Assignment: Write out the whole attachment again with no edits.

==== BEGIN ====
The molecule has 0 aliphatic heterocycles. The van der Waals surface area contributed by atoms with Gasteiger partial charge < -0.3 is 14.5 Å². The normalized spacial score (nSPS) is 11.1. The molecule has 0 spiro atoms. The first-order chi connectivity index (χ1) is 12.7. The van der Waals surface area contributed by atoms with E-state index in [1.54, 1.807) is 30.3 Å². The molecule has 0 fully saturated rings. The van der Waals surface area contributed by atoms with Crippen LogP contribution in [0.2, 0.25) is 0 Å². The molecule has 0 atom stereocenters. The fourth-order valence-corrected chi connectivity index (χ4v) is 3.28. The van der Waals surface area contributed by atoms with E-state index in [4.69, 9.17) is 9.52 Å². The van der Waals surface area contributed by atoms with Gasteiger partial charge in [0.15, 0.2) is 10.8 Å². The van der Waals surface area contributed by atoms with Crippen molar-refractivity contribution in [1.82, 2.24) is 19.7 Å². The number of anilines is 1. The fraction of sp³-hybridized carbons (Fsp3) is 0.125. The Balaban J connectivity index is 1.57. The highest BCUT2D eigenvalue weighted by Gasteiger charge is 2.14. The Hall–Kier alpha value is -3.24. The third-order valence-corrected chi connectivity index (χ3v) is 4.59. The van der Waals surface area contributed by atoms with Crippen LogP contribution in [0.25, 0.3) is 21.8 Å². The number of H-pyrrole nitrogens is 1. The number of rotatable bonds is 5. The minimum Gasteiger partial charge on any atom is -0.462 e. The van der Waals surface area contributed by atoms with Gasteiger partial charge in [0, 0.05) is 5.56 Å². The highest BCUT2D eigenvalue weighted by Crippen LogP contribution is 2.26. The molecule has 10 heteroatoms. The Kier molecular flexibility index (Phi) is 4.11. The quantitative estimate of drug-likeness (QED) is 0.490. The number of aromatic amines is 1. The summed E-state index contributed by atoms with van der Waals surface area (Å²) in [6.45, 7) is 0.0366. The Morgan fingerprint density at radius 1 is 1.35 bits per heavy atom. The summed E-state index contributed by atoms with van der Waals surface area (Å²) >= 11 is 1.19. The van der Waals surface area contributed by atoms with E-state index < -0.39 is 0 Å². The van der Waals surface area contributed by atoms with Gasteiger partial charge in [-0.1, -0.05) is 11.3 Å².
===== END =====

The molecule has 0 aliphatic heterocycles. The van der Waals surface area contributed by atoms with Gasteiger partial charge < -0.3 is 14.5 Å². The normalized spacial score (nSPS) is 11.1. The molecule has 0 spiro atoms. The first-order chi connectivity index (χ1) is 12.7. The van der Waals surface area contributed by atoms with E-state index in [1.54, 1.807) is 30.3 Å². The molecule has 0 fully saturated rings. The van der Waals surface area contributed by atoms with Crippen LogP contribution in [0.2, 0.25) is 0 Å². The molecule has 0 atom stereocenters. The fourth-order valence-corrected chi connectivity index (χ4v) is 3.28. The van der Waals surface area contributed by atoms with E-state index in [4.69, 9.17) is 9.52 Å². The van der Waals surface area contributed by atoms with Gasteiger partial charge in [0.15, 0.2) is 10.8 Å². The van der Waals surface area contributed by atoms with Crippen molar-refractivity contribution in [1.82, 2.24) is 19.7 Å². The number of anilines is 1. The fraction of sp³-hybridized carbons (Fsp3) is 0.125. The Balaban J connectivity index is 1.57. The highest BCUT2D eigenvalue weighted by Gasteiger charge is 2.14. The Hall–Kier alpha value is -3.24. The third-order valence-corrected chi connectivity index (χ3v) is 4.59. The van der Waals surface area contributed by atoms with Crippen LogP contribution in [0.25, 0.3) is 21.8 Å². The number of H-pyrrole nitrogens is 1. The number of rotatable bonds is 5. The minimum Gasteiger partial charge on any atom is -0.462 e. The van der Waals surface area contributed by atoms with Gasteiger partial charge in [0, 0.05) is 5.56 Å². The highest BCUT2D eigenvalue weighted by Crippen LogP contribution is 2.26. The molecule has 10 heteroatoms. The Kier molecular flexibility index (Phi) is 4.11. The quantitative estimate of drug-likeness (QED) is 0.490. The number of aromatic amines is 1. The summed E-state index contributed by atoms with van der Waals surface area (Å²) in [6.45, 7) is 0.0366. The Morgan fingerprint density at radius 1 is 1.35 bits per heavy atom. The summed E-state index contributed by atoms with van der Waals surface area (Å²) >= 11 is 1.19. The van der Waals surface area contributed by atoms with E-state index < -0.39 is 0 Å². The van der Waals surface area contributed by atoms with Gasteiger partial charge in [-0.1, -0.05) is 11.3 Å².